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The GW Hatchet

Serving the GW Community since 1904

The GW Hatchet

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Wine bar on 2200 Penn opens doors
By Ella Mitchell, Contributing News Editor • June 14, 2024

GW pushes back date for residence hall wiring

No firm date has been set for completion of the two-phase millennium project, an effort to update GW academic and residence halls with state of the art Internet, telephone, cable and electric wiring, administrators said.

Work has begun on Madison and Mitchell halls, but plans to wire Riverside Towers Hall have been suspended indefinitely because of “budgetary and administrative constraints,” said Alexa Kim, director of Student Academic and Support Services Technology Communications. Riverside already is equipped with cable television service and all other halls are wired.

Kim attributed many of the delays in the project to rules the University has set to protect students and their property. Kim said an escort accompanies all contractors who enter the residence halls.

“We are very sensitive about the security issue for students,” Kim said.

Work in the residence halls was not done during the winter break because the Community Living and Learning Center chose not to allow workers in students’ rooms when they were not there, Kim said.

But students said they were more concerned the construction might interrupt their lives while they are on campus.

“The benefit of the construction doesn’t seem to outweigh the loss of sleep and study time,” Mitchell Hall resident Brian Segers said. “If the project isn’t going to be completed in three or four months, I think that they should suspend the work until this summer.”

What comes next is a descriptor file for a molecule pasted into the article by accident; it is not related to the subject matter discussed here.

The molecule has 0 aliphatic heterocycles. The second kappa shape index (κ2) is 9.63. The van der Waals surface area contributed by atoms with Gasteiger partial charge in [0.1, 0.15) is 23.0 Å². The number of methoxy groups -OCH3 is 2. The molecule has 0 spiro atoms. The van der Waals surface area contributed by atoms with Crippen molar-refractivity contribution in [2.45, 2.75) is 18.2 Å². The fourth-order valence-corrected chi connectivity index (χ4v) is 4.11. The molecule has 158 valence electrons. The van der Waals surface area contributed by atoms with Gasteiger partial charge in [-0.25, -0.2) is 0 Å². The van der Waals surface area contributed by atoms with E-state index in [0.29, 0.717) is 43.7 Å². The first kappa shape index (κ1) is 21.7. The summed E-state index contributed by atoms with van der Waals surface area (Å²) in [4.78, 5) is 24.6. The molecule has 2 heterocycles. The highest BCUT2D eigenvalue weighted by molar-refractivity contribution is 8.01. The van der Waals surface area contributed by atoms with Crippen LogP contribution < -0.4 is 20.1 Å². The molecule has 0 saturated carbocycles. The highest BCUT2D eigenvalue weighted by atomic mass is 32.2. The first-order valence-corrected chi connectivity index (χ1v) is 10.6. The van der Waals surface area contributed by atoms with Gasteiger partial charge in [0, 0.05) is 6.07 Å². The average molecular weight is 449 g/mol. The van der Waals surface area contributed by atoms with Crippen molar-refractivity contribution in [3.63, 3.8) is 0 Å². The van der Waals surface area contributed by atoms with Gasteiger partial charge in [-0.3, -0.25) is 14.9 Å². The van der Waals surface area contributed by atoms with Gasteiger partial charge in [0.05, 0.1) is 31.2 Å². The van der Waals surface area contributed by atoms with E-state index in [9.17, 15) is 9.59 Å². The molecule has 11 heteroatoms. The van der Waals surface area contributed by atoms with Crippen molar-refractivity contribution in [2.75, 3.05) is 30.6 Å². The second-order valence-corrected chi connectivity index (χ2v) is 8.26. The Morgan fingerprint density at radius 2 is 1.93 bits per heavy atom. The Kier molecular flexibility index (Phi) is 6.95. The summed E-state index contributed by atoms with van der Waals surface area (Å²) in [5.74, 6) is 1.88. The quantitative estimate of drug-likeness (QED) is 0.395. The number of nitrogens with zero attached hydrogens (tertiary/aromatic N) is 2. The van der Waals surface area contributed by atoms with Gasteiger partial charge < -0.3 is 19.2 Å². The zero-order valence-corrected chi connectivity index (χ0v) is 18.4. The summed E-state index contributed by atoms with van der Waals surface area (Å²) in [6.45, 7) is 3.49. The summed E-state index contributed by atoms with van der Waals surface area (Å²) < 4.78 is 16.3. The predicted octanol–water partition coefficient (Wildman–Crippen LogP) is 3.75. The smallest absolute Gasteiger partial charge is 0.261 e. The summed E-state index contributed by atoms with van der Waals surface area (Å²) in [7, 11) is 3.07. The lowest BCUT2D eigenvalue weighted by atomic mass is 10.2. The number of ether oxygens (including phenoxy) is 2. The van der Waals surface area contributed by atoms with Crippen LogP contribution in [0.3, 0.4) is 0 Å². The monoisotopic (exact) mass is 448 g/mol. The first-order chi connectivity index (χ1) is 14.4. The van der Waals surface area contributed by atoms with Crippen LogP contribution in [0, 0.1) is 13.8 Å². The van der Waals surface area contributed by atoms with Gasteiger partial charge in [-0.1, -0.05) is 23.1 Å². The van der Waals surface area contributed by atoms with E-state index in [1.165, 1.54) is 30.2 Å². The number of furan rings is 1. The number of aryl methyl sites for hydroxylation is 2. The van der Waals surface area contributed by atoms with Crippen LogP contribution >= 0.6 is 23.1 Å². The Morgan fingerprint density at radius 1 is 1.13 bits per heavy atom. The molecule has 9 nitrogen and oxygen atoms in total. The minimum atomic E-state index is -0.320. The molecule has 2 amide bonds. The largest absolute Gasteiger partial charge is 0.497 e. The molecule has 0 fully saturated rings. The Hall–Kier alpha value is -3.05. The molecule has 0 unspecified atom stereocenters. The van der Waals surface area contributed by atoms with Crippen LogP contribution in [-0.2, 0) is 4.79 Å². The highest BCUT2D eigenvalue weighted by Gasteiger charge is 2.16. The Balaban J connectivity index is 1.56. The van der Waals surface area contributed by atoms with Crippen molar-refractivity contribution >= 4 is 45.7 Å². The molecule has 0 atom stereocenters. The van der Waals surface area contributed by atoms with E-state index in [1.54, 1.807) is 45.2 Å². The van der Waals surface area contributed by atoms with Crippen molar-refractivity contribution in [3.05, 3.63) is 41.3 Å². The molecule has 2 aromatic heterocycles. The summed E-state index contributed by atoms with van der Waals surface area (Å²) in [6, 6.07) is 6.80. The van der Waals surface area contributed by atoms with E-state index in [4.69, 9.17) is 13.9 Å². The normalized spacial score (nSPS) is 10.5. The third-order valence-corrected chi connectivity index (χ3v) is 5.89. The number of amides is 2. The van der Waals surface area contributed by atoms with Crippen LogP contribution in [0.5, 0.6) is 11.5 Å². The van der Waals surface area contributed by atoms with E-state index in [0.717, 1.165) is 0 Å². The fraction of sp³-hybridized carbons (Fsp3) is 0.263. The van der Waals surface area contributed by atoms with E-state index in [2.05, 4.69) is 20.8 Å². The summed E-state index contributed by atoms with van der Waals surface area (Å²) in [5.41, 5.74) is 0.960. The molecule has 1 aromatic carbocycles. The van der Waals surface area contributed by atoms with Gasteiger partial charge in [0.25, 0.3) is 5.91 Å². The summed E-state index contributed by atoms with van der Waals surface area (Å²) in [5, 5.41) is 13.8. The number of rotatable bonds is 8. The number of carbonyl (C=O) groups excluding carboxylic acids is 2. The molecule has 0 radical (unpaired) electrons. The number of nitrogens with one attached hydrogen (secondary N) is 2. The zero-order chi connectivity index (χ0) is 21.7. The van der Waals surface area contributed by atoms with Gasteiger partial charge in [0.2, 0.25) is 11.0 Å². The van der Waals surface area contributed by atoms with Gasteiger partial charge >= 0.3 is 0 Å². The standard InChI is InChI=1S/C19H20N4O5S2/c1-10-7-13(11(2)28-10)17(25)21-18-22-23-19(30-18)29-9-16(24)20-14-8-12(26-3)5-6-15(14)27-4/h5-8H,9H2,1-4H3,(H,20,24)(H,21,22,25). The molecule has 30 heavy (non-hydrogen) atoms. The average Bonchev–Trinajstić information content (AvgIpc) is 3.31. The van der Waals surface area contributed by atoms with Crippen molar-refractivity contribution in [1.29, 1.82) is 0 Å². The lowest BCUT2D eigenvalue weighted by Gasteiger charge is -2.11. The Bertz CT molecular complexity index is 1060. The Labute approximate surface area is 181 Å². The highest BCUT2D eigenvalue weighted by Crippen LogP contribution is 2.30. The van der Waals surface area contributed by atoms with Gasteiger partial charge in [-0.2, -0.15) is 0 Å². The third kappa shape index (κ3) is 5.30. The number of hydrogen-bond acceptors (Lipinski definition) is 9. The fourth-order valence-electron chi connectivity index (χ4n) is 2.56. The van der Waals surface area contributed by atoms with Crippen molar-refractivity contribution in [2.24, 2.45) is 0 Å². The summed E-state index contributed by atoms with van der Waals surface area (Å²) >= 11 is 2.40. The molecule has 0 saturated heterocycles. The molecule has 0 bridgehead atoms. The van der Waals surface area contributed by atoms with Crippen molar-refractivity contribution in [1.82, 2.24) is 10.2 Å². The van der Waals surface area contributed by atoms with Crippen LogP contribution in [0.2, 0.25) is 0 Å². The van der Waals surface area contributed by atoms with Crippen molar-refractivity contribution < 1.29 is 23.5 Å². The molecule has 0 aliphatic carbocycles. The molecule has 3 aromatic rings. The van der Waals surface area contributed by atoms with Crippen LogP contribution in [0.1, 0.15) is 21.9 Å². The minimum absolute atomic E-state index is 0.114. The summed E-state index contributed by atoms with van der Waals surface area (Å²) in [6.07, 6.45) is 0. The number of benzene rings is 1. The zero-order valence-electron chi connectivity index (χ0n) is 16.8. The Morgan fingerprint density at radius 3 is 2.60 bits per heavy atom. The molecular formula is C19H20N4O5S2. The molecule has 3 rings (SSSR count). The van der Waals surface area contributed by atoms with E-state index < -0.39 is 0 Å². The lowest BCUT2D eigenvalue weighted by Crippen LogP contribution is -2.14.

Assistant Dean of Students Mark Levine said no firm date has been set for completion of the entire millennium project because of variables that could delay the work. But Kim said all work is expected to be completed by the fall semester.

Students said promises to complete construction are not being kept.

“The noise is really hard to deal with when they’re drilling and I need to get reading done,” Madison Hall resident Linnea Richards said. “I was under the impression at the beginning of the year that the work would be finished before we moved in, or at least before winter break.”

Phase one of the project began in March 1998 in most residence halls. This portion of development involved the wiring of academic buildings with fiber optic connections and some upgraded electrical wiring.

Phase two drilling work started last fall in Madison and Mitchell halls. The core drilling was completed in Mitchell Hall before reading week last semester and work has begun on installing the new technology in individual rooms.

Core drilling in Madison Hall also was completed before winter break, and contractors began installing hallway-to-room connections earlier this month when residents moved back into the building.

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